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The HIV treatment cascade in acutely infected people

informing global guidelines

Rutstein, Sarah E.a,b,*; Sellers, Christopher J.b,*; Ananworanich, Jintanatc,d; Cohen, Myron S.b,e

Current Opinion in HIV and AIDS: November 2015 - Volume 10 - Issue 6 - p 395–402
doi: 10.1097/COH.0000000000000193

Purpose of review Acute and early HIV (AHI) is a pivotal time during HIV infection, yet there remain major shortfalls in diagnosis, linkage to care, and antiretroviral therapy (ART) initiation during AHI. We introduce an AHI-specific cascade, review recent evidence pertaining to the unique challenges of AHI, and discuss strategies for improving individual and public health outcomes.

Recent findings Presentation during AHI is common. Expanding use of fourth-generation testing and pooled nucleic acid amplification testing has led to improved AHI detection in resource-wealthy settings. Technologies capable of AHI diagnosis are rare in resource-limited settings; further development of point-of-care devices and utilization of targeted screening is needed. Rapid ART initiation during AHI limits reservoir seeding, preserves immunity, and prevents transmission. Reporting of AHI cascade outcomes is limited, but new evidence suggests that impressive rates of diagnosis, linkage to care, rapid ART initiation, and viral suppression can be achieved.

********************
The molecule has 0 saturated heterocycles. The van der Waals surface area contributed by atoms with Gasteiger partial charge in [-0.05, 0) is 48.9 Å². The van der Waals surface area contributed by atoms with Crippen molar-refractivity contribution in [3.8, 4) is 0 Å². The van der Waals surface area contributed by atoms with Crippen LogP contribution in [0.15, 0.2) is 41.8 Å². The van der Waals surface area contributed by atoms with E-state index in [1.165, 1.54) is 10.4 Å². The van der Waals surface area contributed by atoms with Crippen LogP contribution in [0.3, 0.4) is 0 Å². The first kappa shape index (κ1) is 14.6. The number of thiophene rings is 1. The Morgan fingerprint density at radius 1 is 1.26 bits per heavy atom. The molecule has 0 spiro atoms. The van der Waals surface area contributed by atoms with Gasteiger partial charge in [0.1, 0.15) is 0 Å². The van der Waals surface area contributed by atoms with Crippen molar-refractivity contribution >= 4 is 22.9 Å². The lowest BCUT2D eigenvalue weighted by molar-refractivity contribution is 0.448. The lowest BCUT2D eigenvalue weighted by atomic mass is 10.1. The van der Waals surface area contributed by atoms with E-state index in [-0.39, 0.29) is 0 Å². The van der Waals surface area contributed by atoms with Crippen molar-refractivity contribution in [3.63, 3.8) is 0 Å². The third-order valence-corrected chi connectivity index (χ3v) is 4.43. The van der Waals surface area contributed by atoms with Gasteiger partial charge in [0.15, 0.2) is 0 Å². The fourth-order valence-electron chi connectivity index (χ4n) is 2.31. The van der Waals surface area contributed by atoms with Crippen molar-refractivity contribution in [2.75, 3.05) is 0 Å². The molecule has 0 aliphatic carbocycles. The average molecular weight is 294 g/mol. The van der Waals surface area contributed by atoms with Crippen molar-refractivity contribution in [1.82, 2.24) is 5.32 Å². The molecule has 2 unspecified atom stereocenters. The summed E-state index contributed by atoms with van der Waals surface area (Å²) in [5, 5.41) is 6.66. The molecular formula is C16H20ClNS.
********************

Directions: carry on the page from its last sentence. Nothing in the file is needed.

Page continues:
Summary With advancements in AHI diagnostics and strong evidence for the therapeutic and prevention benefits of ART initiated during AHI, improving AHI cascade outcomes is both crucial and feasible. HIV guidelines should recommend diagnostic algorithms capable of detecting AHI and prescribe rapid, universal ART initiation during AHI.

aDepartment of Health Policy and Management, University of North Carolina at Chapel Hill, Chapel Hill, North Carolina, USA

bDivision of Infectious Diseases, University of North Carolina at Chapel Hill, Chapel Hill, North Carolina, USA

cU.S. Military HIV Research Program, Walter Reed Army Institute of Research, Silver Spring

dHenry M. Jackson Foundation for the Advancement of Military Medicine, Bethesda, Maryland

eDepartment of Epidemiology, University of North Carolina at Chapel Hill, Chapel Hill, North Carolina, USA

*Sarah E. Rutstein and Christopher J. Sellers contributed equally to the writing of this article.

Correspondence to Sarah E. Rutstein, PhD, Department of Health Policy and Management, CB #7411, University of North Carolina at Chapel Hill Chapel Hill, NC 27599-7411, USA. Tel: +1 206 419 8151; fax: +1 919 966 6961; e-mail:

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